Skip to main content

Do Principals Know Good Teaching When They See It?

Most principals can’t identify or explain what constitutes good teaching, much less help teachers improve, according to a new book.

It’s happened hundreds of times. An audience of principals, superintendents and instructional coaches is shown a short videotape of a classroom lesson and asked to score it from 1 to 5. It would seem straightforward: The teacher is good, bad or somewhere in-between. But invariably, the scores come in all over the map, with high and low in fairly equal numbers.

Having toured the United States with those videotapes, two leaders of the University of Washington’s Center for Educational Leadership conclude that most school leaders can’t identify or explain what constitutes good teaching, much less come up with helpful suggestions for improvement.

“Frankly, this is shocking to consider,” say Stephen Fink and Anneke Markholt, co-authors of Leading for Instructional Improvement: How Successful Leaders Develop Teaching and Learning Expertise and executive and associate directors, respectively, of the center.

“Whether under the guise of academic freedom, local control, or perhaps just simply doing what we have always done, millions of students are taught every day by hundreds of thousands of teachers, supported by thousands of school and district leaders without a clear understanding and agreement on quality practice,” the authors say.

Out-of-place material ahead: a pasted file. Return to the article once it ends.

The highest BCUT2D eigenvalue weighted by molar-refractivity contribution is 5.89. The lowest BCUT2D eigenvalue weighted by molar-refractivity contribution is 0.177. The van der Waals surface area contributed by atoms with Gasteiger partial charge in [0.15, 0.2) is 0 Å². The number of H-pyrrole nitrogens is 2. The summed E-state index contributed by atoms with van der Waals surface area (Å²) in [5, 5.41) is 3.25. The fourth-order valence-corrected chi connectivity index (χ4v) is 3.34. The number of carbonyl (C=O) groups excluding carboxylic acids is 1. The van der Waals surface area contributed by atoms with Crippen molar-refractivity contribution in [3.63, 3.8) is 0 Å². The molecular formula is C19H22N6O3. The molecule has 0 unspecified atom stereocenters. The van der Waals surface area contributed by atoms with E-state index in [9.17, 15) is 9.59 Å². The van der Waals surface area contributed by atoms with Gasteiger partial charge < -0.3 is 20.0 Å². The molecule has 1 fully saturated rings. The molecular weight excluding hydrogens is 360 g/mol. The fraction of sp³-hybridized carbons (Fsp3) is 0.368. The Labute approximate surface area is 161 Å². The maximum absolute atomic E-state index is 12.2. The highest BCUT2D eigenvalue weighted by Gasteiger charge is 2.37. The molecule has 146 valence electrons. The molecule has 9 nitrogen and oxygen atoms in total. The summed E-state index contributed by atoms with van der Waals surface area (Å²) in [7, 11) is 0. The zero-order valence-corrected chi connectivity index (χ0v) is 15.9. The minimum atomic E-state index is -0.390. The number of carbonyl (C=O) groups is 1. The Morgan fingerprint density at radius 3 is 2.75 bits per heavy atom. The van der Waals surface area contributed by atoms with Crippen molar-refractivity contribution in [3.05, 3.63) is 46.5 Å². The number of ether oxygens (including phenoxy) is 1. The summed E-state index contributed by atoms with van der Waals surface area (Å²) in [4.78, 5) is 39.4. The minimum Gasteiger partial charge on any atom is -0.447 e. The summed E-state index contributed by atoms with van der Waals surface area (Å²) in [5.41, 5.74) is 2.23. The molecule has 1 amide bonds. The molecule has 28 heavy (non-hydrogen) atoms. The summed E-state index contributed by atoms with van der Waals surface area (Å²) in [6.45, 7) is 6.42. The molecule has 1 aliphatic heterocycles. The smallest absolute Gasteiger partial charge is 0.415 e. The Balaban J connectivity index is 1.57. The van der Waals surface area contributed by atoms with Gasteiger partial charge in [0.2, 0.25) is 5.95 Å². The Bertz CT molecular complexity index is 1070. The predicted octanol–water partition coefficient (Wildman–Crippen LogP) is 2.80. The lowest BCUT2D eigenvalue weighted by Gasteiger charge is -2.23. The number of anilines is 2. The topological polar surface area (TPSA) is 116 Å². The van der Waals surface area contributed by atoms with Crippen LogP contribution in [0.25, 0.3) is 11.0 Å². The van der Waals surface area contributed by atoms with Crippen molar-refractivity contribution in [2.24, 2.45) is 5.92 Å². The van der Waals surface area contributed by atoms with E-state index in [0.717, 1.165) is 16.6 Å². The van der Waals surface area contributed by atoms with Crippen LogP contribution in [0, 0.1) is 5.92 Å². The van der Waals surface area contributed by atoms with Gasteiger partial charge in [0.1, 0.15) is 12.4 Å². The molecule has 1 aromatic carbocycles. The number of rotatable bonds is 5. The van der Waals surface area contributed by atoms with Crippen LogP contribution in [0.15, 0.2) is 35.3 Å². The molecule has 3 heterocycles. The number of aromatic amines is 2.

In their view, the major challenge facing public education in America is a widespread lack of expertise. No wonder, they say: While doctors spend between six and 11 years in medical school, principals charged with improving the “highly complex and sophisticated endeavor” of teaching typically study administration for only two years and will spend no more than a semester in an internship. As Miller-McCune reported last year, the National Council for Accreditation of Teacher Education itself has suggested that teachers be trained through “clinical practice,” as doctors are.

Separately from the audience survey, Fink’s center has administered individual tests to 2,000 principals, superintendents and instructional coaches in several hundred school districts since 2001, asking each participant to observe a 20-minute videotape of a math or reading class, assess it in writing and make recommendations for how to improve it.

The principals and their colleagues answered three questions:

• What do you notice about teaching and learning in this classroom?

• What conversation would you want to have with this teacher?

• How, if at all, does this inform your thinking about and planning for professional development?

Based on how well a principal can assess a teacher’s goals and strategies, take stock of how engaged the students are and offer helpful feedback, the center assigns him or her a grade. Out of four possible points, with 4.0 being an “expert instructional leader,” the average score of the school leaders was 1.8.